Store Brand Investment Climbs

Dec 06, 2004
George Anderson

By George Anderson

What’s the appeal of private label/store brands for grocery wholesalers and retailers?

Sure, there are usually higher profit margins associated with the sale of a store’s own brand, but there can also be drawbacks. What if consumers don’t buy the item? The financial loss is entirely on the grocer.

That said, many retailers are increasing their emphasis on and investment in store brands because the upside often outweighs the risks. As James Patitucci, executive vice president of corporate procurement, merchandising and marketing for Nash Finch, told The Business Journal of Minneapolis and St. Paul, “When a consumer falls in love with an item that is a private-label item, they’re locked into the store that sells it.”

Locking customers in with store brands is exactly what more and more food merchants are doing. Nash Finch has had five consecutive years of sales increases of its store brand products.

“I think all the emphasis on supermarket private label is really a symptom of retailers beginning to appreciate and then work on the process of branding their stores and their services,” said Bill Bishop, president of Willard Bishop Consulting.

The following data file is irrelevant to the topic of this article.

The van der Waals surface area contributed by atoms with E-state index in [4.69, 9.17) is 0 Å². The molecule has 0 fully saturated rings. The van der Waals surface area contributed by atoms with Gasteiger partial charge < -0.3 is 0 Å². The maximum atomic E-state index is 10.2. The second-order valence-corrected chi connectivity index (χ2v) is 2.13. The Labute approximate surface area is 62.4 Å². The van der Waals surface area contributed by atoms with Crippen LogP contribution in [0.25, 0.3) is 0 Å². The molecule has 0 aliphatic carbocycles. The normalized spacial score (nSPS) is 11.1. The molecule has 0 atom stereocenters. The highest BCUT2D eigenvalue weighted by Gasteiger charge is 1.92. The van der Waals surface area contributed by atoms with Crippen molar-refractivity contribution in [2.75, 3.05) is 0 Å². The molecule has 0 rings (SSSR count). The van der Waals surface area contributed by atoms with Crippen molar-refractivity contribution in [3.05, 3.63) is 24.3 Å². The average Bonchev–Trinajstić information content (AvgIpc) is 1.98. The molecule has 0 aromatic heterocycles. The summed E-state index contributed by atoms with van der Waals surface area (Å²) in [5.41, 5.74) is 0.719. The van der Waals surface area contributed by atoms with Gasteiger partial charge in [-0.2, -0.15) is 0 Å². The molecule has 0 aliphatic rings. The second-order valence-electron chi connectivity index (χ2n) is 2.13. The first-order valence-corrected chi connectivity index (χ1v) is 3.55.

“Private label,” said Mr. Bishop, has “become an essential component of the supermarket strategy.”

In the past, stores have primarily focused their private label strategy on the manufacture of me-too items similar to the leading national brand sku in a category. Today, said John Paul, senior director of marketing and sales for Nash Finch, keeping up with the national brands is not good enough. “We want to take the lead with our store brands program,” he said. “If there is a need to come up with a diced tomato with cilantro and green chilies that is the hottest thing going, we want to be on the front end of that, as opposed to just following.”

Being out in front is exactly where Supervalu is trying to position itself with its new Carlita line of store brand Hispanic foods.

Craig Espelien, general director of store brands and strategic sourcing for Supervalu, said the wholesaler/retailer is looking to create its own signature brand.

“People want something different and Hispanic food seems to be where the consumer is moving to,” he said. “We’re trying to get out in front of that.”

Moderator’s Comment: What role do you think store brands should play in the marketing and merchandising mix of food retailers?

Supervalu’s Espelien said, “Traditionally, private label is easy to merchandise because you’re not building an emotional connection to the consumer. You
are selling on value and cost. But when you create a signature brand, you don’t want to sell it in that fashion. We want to create a different marketing program that will help
connect the consumer to our brands.”

George Anderson – Moderator

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